Summit County Council OKs Resolution For $50 Million Open Space Bond
The Summit County Council Wednesday approved a resolution to place an open space bond of up to $50 million on the November ballot.
Public hearings will be held in the fall, and council members talked about making sure that residents in both eastern and western Summit County have a chance to provide input.
The resolution includes ballot language which says that a bond would be paid off over 26 years. The estimated annual cost would be $40 on a residence with a value of $715,000.
The resolution had to be approved by the council so it could be sent to the Lieutenant Governor’s office by Thursday.
Council members have said in recent weeks that having funds from a land conservation bond ready to deploy quickly will be a useful tool as portions of the county are experiencing increasing development pressure.
A public hearing on the bond will be held September 22nd, at 6 p.m., at the Ledges Event Center in Coalville. Deputy County Attorney Dave Thomas said that will meet the requirements of state statutes.
But Council Member Roger Armstrong said the council should also schedule a hearing in the Snyderville Basin.
“This is unusual because normally when we do these open space bonds in the past, they’ve been limited to the Snyderville Basin. So the September public hearing at Ledges is obviously critical because it’s gonna be the first time folks on the east side have seen something like this. And they need to express their concerns and hear our explanations for why. I’m positive there’s gonna be interest in the Basin and, thinking that having it 30 miles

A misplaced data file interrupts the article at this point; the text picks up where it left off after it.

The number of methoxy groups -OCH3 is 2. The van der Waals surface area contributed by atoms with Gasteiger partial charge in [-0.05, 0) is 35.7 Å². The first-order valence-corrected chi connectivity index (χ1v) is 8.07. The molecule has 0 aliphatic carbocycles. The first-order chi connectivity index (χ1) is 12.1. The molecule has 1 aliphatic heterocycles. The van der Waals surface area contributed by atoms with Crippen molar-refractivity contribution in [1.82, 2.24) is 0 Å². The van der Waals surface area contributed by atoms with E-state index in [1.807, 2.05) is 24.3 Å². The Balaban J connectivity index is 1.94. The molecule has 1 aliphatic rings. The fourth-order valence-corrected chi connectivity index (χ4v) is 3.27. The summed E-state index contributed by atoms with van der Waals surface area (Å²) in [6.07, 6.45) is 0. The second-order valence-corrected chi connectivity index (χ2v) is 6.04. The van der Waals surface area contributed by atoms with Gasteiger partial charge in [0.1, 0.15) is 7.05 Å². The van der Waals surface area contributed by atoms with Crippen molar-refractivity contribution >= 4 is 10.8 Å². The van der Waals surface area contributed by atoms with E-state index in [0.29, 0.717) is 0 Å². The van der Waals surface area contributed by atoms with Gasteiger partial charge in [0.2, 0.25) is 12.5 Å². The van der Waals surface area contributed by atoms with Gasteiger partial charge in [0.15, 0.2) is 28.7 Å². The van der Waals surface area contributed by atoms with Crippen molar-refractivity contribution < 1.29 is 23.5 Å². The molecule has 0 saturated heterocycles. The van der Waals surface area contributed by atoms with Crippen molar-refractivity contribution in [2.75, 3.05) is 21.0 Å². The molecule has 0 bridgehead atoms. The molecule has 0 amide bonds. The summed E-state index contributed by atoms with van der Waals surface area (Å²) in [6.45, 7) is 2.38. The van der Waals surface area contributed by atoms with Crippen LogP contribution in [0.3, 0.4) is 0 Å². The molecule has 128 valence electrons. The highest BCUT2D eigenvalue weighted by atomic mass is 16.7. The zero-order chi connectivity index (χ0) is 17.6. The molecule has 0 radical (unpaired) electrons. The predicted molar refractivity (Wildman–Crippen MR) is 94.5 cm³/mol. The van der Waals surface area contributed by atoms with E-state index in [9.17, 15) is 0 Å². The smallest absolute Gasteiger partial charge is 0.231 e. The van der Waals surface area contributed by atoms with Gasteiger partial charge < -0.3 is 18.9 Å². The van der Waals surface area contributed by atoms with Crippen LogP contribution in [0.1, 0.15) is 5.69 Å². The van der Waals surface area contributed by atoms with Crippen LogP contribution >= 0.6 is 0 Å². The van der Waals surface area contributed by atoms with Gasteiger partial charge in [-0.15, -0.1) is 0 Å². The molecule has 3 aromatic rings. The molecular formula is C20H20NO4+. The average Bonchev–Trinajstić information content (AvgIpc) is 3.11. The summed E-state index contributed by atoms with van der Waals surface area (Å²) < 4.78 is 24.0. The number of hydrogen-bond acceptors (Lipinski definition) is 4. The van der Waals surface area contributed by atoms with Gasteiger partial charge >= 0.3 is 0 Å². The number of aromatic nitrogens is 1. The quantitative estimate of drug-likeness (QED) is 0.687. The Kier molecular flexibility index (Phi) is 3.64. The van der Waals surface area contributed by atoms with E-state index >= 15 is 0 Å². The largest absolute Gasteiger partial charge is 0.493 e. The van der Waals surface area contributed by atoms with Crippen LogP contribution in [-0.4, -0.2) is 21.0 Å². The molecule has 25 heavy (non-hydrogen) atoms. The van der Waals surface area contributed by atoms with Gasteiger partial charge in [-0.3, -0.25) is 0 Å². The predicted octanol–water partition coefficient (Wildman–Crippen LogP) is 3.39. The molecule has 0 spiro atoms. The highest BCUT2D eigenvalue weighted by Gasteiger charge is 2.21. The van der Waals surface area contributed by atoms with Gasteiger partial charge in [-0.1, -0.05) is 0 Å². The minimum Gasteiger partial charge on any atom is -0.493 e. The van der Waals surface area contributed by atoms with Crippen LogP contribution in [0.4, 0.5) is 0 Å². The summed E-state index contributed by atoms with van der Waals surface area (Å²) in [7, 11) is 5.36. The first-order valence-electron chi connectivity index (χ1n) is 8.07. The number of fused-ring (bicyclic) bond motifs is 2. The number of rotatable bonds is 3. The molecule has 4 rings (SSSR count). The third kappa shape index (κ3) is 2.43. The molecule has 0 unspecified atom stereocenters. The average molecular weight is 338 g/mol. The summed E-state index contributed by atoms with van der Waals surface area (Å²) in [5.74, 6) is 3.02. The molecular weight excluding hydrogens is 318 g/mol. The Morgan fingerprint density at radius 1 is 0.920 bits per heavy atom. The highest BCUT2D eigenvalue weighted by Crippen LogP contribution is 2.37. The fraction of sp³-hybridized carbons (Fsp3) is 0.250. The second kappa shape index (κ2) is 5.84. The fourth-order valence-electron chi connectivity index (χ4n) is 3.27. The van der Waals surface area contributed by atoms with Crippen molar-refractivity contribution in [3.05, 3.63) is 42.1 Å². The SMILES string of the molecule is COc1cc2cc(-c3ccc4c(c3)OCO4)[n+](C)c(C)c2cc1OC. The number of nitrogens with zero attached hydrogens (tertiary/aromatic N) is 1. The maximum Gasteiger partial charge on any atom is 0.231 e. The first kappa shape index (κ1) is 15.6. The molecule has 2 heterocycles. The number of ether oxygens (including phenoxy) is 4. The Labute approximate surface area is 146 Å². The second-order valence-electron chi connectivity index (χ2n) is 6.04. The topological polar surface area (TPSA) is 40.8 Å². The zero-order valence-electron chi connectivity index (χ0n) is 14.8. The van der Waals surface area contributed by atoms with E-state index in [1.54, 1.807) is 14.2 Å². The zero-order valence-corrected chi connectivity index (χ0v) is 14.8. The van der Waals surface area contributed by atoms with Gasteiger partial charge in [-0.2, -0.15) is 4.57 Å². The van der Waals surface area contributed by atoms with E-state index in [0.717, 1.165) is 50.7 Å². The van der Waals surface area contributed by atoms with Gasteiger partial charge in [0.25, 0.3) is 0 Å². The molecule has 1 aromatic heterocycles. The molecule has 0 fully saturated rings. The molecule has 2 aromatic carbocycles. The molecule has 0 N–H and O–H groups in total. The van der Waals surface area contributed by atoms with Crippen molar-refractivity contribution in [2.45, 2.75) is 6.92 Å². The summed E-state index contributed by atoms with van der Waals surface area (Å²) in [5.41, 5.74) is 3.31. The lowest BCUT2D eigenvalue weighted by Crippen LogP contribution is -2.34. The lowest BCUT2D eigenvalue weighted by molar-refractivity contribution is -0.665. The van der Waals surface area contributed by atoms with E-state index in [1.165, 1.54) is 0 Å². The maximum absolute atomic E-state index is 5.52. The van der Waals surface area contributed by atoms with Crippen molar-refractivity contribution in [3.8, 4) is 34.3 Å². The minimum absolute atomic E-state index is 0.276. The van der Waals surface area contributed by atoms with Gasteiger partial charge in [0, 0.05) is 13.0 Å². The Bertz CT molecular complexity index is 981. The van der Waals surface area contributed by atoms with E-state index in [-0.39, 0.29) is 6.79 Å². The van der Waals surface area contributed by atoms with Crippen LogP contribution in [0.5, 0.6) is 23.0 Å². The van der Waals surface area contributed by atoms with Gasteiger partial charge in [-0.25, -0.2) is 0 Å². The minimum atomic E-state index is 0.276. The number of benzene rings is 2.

away probably tamps down some of that interest.”
Thomas said a second hearing can certainly be scheduled. He suggested that could occur in October.
County Clerk Eve Furse said that the final ballot language has to go to the printer by mid-September, so a firm up or down from the council has to come by August 30th.
Council members said they don’t have to spend $50 million. That’s the maximum set under the general obligation bond.
Council Member Malena Stevens said they could change their mind about the whole bond.
“We could remove it. It will still show on the ballot but we would not be taking that bond at that point.”
KPCW also asked whether the county will succeed in putting forward this proposal when the Park City School District just announced plans for a $79 million bond on this fall’s ballot.
Stevens replied that with the two bonds together, the annual cost for a house is likely less than $200, depending on house value.
She said the county’s bond is a response to desires of the community.
“And so we felt that, with what the community was telling us about wanting to direct the growth to specific areas and to preserve specific areas, that we needed to be more aggressive in that plan. And with the way real estate and land is going right now, it’s likely that a large price tag will be necessary in order to fulfill that commission by the community.”
On Wednesday, Roger Armstrong said the proposed bond is important for the East Side.
“It’s not just preserving land. It’s also guiding growth, and being able to shape where that growth happens. And I think that for that reason having this, particularly as the east side starts to expand, is really important. And I think we’re hearing more demand from the east side for tools for trails and for open space and the need for that.”
Summit County Council Member Roger Armstrong.